During my pregnancy, I confidently told my visiting nurse that I wanted to breastfeed for a year. The fact that breastfeeding provides numerous health benefits is undeniable. At every prenatal visit, I received papers filled with encouraging information that led me to think, “I wish my mom had breastfed me! I may have not needed braces or have to battle asthma or suffer from year-round allergies! I could have a higher IQ!” I felt determined to protect my son from all of my health woes; it was my DUTY as a nurturing mom to breastfeed. Besides, I thought, nursing would mean time for Mommy and Baby to bond, and it would be a fantastic way for Mommy to lose weight. Best of all, breast milk was my favorite word in the English language: FREE! Let me repeat: FREE!
But I paid for breast milk dearly. With my sanity. ...
In the hospital, Equis CRIED and CRIED and CRIED. I gave birth at 9:33 AM on a Thursday, and by the time I left the hospital at 5:40 PM on Saturday, I still had not slept for longer than 20 minutes. Equis could not properly latch onto my breasts, even with the aid of a nipple shield, and was not eating properly. (Sadly, my inverted nipples do not match the Super Mom nipples depicted on the You Can Breastfeed signs in the clinic.)
When my son was three days old, I labored to extract milk from my already sore breasts using a manual breast pump, which is THE WORST MOMMY PRODUCT EVER INVENTED. Marcy,* a very good friend of mine who had come to visit with her month-old daughter, watched as I threw the useless machine into the sink in exasperation. “I’m going to the store to buy him formula!” she declared.
“No, no!” I cried adamantly. Come hell or high water, Equis was going to get MY natural, home-made, God-given milk. For the next 45 minutes, Marcy pressed her fingers against my hard breasts and squeezed my chafed areolas until the 5 ounce bottle I held was half full. (Only a true blue friend exhausts herself helping you to feed your hysterical baby.) I will forever be grateful for her and for those few ounces. The bad news was she was leaving and the whole process would need to be repeated in two hours.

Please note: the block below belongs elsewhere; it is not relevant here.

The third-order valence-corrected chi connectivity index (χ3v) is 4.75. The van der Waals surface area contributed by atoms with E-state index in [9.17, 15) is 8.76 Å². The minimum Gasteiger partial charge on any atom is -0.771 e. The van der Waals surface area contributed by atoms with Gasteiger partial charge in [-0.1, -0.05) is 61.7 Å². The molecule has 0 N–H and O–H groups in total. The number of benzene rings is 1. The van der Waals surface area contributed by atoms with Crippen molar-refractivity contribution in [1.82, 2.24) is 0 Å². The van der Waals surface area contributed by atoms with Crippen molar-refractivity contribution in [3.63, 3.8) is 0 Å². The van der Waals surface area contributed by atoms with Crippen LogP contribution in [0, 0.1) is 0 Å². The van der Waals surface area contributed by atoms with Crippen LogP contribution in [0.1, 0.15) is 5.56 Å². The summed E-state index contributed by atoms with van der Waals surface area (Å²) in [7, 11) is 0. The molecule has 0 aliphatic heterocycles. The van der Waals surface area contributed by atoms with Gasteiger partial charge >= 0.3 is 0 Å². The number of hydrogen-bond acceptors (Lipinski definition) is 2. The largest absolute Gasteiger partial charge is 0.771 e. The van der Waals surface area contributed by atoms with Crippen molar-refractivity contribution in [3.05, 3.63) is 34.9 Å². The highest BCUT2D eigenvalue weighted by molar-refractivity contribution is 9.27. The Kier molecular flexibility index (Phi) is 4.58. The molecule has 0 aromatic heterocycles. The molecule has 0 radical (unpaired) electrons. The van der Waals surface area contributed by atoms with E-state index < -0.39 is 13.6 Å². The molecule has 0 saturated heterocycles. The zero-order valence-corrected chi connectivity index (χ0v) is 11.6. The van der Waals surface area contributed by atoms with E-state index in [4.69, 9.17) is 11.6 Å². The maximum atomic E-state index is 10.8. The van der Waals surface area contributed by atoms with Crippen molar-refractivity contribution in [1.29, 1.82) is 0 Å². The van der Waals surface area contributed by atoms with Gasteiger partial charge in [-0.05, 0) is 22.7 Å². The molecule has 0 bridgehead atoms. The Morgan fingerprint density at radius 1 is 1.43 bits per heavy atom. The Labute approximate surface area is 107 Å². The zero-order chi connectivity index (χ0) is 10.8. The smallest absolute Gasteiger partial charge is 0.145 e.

Those first months of breastfeeding hardship taught me that my son will probably best respond to unconventional methods of learning. He finally sucked best when laying vertically against me. (Vertically! Who knew?!) By the time we figured that out, however, (after struggling with the cradle, cross-cradle, and football holds), I was tired, Equis was frustrated, the tubes of my breast pumps were filled with backed up milk and my ducts were running dry. To make matters worse, the people immediately around me discouraged me with comments that made me feel as if I were starving my baby. That week, I guiltily walked to CVS and bought instant formula.
Once I started supplementing Equis’ diet with formula, I stopped crying every day; and months later, Equis switched over to formula completely. However, there is no better way to make yourself feel like a terrible feminist than to stop giving your baby Mom’s milk (because it’s a competition, people, to see who is truly the best mother in the world!). A week later, Equis caught a cold, and Mommy guilt cramped up my insides like a nice, long contraction. I had failed! I graded myself on breastfeeding like my middle school gym teachers did on sports: As for effort and Cs for skill.
It’s been months now since I first fed my son formula, and I no longer daily beat myself up over it. Every time I see a mother confidently breastfeeding her child, however, particularly while skimming through her smart phone, I berate myself for the envious feeling sneaking up inside me. I remind myself that I have a strong FED baby who is happily babbling away in his stroller.
Woman who breastfeeds, I admire you and I applaud you; but I will NOT apologize for not being you. I take great comfort in the fact that during one of those arguments teenagers have with their parents about how we ruined their lives, my son won’t hurl, “You formula-fed me!” as an insult.
*Name has been changed.